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Increased Number of Type A Units Required on Chicago ARO Projects

2021 1206 Ideas Post
Dec 06, 2021
Michael Grochola

On September 14th, amendments to Title 14B Building Code, Chapter 11 Accessibility of the Chicago Municipal Code were passed by the City Council. These amendments are of importance to anyone constructing multi-family residential projects here in the city as they affect dwelling unit dispersion requirements.

Record # SO2021-3239, at the bottom of page 63 and continuing into page 64 is where the amendment to Section 14B-11-1107 for dwelling units is written. Section 1107. of the code was amended to read as follows “Type A units shall be distributed proportionally throughout the building to provide a variety of sizes and location and of affordable units and market-rate units.”

This amendment specifically mentions affordable and market rates for Type A unit dispersion, which was not previously written into the code. The enforcement of this particular section of the code falls under the jurisdiction of the Mayor’s Office for People with Disabilities (MOPD). MAPS has had conversations with MOPD to discuss how the amended code will be applied, the following information is from those conversations.

It is our understanding that MOPD will be enforcing the requirement that all affordable units, required by the Affordable Requirements Ordinance (ARO) have to be designed as Type A dwelling units. While the ARO is enforced by the Chicago Department of Housing (DOH) and not MOPD, the technical standards manual states that DOH projects have to meet both DOH and MOPD accessibility requirements.

As for the dispersion of Type A units among the market rate units, MOPD will no longer allow the affordable units that are Type A to be counted towards the total 20% of Type A units on a project site. 20% of the market rate units on site shall be Type A units, which is to be calculated separately from the affordable units.

For example, there are one hundred dwelling units on a residential project, and there are ten affordable units. The ten affordable units shall be designed as Type A units. Out of the remaining ninety market rate units, 20% shall be Type A, for a total of eighteen Type A units.

If we add these numbers together, there will be a total of 28 dwelling units designed to meet the 2019 Chicago Building Code & ANSI A117.1-2009 Type A requirements.

Is this applicable to your project?

  • If the 2021 Affordable Requirements Ordinance doesn’t apply to your project, then you are not required to provide affordable units and there are no changes to calculating the 20% of Type A units.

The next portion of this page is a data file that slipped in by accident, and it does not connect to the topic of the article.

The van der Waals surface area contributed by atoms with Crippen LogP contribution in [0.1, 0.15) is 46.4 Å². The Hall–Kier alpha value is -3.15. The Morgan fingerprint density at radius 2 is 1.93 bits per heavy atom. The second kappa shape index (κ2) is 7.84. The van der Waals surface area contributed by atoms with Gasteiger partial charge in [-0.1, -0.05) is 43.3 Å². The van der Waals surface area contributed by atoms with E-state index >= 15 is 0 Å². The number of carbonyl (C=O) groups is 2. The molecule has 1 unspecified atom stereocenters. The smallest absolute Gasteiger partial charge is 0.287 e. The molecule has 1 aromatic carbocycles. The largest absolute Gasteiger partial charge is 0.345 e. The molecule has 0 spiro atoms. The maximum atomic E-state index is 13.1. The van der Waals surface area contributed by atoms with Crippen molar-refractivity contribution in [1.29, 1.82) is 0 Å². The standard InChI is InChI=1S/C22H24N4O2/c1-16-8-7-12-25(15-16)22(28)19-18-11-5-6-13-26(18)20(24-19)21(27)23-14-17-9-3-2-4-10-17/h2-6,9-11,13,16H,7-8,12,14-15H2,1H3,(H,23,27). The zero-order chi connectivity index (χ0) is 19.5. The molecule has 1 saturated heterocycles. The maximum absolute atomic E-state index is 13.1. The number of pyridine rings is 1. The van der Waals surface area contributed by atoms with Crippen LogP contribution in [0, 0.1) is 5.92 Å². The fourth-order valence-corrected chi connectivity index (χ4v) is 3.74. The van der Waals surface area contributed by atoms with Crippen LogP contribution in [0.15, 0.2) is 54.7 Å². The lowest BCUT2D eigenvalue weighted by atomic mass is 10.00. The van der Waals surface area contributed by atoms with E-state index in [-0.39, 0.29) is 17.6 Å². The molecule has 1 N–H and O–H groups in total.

• If the 2021 Affordable Requirements Ordinance does apply to your project, these dispersion changes would be in effect for your project. Any projects approved under the previous ARO are exempt from these changes to the code. However, any new projects approved for a building permit under the 2021 ARO would be required to meet these new dispersion requirements.

Please keep in mind that the 2021 Affordable Requirements Ordinance went into effect on October 1, 2021. The 2021 ARO includes a number of changes to the applicability triggers, the percentage of units required, and the number of units required to be built. Specific to this last item, the 2021 ARO reduces the total number of units that can be waived by paying a fee. Meaning an increase in the number of affordable units that have to be built.

We understand this is a big change to residential projects in all aspects of the design, construction, and sales process. A possible way to address this may be to design more units on a project with Type A space considerations in mind so that Type B units can be more easily made into a Type A unit configuration. This may mean designing units from the start to take into account door maneuvering clearances and the extra space needed for Type A bathrooms to meet clearance requirements. However, this is not an ideal solution for all projects, and would only be a recommendation.

The enforcement of Type A unit requirements is within the local jurisdiction of MOPD. How and to what extent MOPD chooses to enforce these changes to dwelling unit dispersion is subject to change. If you have concerns about these changes affecting the units on your upcoming project, we strongly advise having a discussion with MOPD.

Please feel free to reach out to MAPS if you have any questions regarding these Type A unit changes. If you need help designing your Type A dwelling units, we can perform plan reviews or provide accessibility suggestions on an as-needed basis.